Phil and Teds Parade Review
Pros: Lightweight, budget-friendly
Cons: No torso adjustment, no canopy, thin padding
Manufacturer: Phil & Teds
Compare to Similar Products
Phil and Teds Parade
|Price||$140 List||$350 List||$250 List|
$250.00 at Amazon
$179.90 at Amazon
$134.99 at Amazon
|Pros||Lightweight, budget-friendly||Useful storage features, comfortable fit and seat, removable day pack||Easy on the wallet, fit for narrower builds, comfy for passengers and parents||Budget-friendly, good storage||Inexpensive, sun and rain canopy|
|Cons||No torso adjustment, no canopy, thin padding||Stiffer shoulder straps||Very limited storage, canopy costs extra, no dedicated spot for a hydration bladder||Lower quality, not very comfortable for parent or child||Hard to access storage, convoluted adjustments, poor child comfort|
|Bottom Line||Limited adjustments means a poor fit for parents and babies||Comfortable fitting pack with cozy seat and useful features||This high-quality, less expensive pack is comfortable for babies and parents with narrower builds but the storage is limited||Inexpensive option with good storage, but it isn't that comfortable to wear or ride in||Awkward functionality in a poorly fitting pack|
|Rating Categories||Phil and Teds Parade||Thule Sapling Elite||Deuter Kid Comfort...||LuvdBaby Premium||Clevr Cross Country|
|Parent Comfort (30%)|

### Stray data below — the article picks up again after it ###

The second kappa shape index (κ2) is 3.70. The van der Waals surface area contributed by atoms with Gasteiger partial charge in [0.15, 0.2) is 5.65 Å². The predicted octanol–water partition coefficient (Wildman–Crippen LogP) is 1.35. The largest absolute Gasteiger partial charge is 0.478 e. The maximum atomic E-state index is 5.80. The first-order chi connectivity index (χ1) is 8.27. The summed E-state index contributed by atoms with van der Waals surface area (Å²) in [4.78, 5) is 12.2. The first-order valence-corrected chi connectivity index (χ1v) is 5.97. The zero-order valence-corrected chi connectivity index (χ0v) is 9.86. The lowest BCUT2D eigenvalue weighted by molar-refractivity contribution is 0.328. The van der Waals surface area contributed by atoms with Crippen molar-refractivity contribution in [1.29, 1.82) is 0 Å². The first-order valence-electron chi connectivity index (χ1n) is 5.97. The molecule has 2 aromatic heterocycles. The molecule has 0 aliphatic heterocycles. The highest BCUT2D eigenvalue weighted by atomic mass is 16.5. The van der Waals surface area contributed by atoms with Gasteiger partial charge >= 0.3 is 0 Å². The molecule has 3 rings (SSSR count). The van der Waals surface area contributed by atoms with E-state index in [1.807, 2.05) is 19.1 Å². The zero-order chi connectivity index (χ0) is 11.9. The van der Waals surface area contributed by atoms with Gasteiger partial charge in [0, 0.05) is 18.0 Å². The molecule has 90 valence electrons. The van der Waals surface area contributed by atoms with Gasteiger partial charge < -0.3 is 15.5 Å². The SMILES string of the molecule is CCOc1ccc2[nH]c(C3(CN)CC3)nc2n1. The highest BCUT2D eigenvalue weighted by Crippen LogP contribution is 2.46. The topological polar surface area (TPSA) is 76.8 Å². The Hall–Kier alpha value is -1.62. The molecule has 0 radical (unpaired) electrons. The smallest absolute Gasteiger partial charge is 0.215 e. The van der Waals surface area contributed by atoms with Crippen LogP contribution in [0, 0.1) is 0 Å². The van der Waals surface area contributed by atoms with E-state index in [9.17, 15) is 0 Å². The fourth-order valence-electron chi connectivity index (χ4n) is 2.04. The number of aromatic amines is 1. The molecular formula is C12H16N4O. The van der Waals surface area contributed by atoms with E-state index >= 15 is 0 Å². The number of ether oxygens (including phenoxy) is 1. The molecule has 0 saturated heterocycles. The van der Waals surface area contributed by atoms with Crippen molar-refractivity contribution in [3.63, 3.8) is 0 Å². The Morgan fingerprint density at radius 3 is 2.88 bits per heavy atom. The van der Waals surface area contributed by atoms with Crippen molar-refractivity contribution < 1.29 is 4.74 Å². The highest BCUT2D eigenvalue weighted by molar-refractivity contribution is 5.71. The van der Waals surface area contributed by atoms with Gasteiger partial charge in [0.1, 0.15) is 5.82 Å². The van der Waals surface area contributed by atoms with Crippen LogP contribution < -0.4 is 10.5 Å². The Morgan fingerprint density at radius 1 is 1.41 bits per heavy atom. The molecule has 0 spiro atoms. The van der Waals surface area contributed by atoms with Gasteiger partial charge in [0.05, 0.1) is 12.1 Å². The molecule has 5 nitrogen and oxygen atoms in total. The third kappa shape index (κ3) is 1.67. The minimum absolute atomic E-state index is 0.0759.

|Child Comfort (25%)|
|Ease Of Use (25%)|
|Specs||Phil and Teds Parade||Thule Sapling Elite||Deuter Kid Comfort...||LuvdBaby Premium||Clevr Cross Country|
|Usage Ranges||//Min/Max:// 16 lbs - 40 lbs||Min-Max: 16 lbs - 48 lbs||Min-Max: When child can sit upright independently - 48 lbs||Min-Max: 16 lbs - 40 lbs||Min-Max: 16 lbs - 33 lbs|
|Max Pack Load||40 lbs||48 lbs||48 lbs||lbs||40 lbs|
|Weight||4.6 lbs||8.25 lbs||6 lbs||6.4 lbs||5.3 lbs|
|BGL Folded/Flat Dimensions||14" W x 7.5" H x 24" L||14" W x 14" H x 31" L||16.5W" x 10"H x 31"L||14.7" W x 9.5" H x 28.5" L||15" W x 11" H x 30" L|
|Fabric||300d and 600d Fabric||210D Cordura nylon, 420D nylon||210 denier polyamide fabric. Tear and abrasion resistant, watertight to 1500 mm||Waterproof 600D & 300D Ripstop Polyester||600d Oxford Cloth|
|Hydration Bladder Compatible||No||Yes||No||Yes||No|
|Included Accessories||Mirror, removable day pack||Changing Pad, Rain Cover|
|Care Instructions||Spot Clean||Hand Wash||Hand Wash||Spot Clean||Spot Clean, No Detergent|